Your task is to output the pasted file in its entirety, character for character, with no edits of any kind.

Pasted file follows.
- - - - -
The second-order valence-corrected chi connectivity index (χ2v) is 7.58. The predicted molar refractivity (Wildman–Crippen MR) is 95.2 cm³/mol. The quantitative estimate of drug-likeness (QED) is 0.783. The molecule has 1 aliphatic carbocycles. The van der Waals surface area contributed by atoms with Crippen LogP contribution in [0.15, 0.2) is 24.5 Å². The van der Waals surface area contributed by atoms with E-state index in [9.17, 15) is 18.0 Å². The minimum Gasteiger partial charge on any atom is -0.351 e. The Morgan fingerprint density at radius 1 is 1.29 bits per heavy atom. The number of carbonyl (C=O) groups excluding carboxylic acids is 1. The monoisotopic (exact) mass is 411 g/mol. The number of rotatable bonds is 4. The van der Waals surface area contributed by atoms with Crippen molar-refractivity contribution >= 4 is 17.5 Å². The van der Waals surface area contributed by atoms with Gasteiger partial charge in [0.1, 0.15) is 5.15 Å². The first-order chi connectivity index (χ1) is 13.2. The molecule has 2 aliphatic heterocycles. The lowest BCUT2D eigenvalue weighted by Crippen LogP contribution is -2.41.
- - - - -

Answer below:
The second-order valence-corrected chi connectivity index (χ2v) is 7.58. The predicted molar refractivity (Wildman–Crippen MR) is 95.2 cm³/mol. The quantitative estimate of drug-likeness (QED) is 0.783. The molecule has 1 aliphatic carbocycles. The van der Waals surface area contributed by atoms with Crippen LogP contribution in [0.15, 0.2) is 24.5 Å². The van der Waals surface area contributed by atoms with E-state index in [9.17, 15) is 18.0 Å². The minimum Gasteiger partial charge on any atom is -0.351 e. The Morgan fingerprint density at radius 1 is 1.29 bits per heavy atom. The number of carbonyl (C=O) groups excluding carboxylic acids is 1. The monoisotopic (exact) mass is 411 g/mol. The number of rotatable bonds is 4. The van der Waals surface area contributed by atoms with Crippen molar-refractivity contribution >= 4 is 17.5 Å². The van der Waals surface area contributed by atoms with Gasteiger partial charge in [0.1, 0.15) is 5.15 Å². The first-order chi connectivity index (χ1) is 13.2. The molecule has 2 aliphatic heterocycles. The lowest BCUT2D eigenvalue weighted by Crippen LogP contribution is -2.41.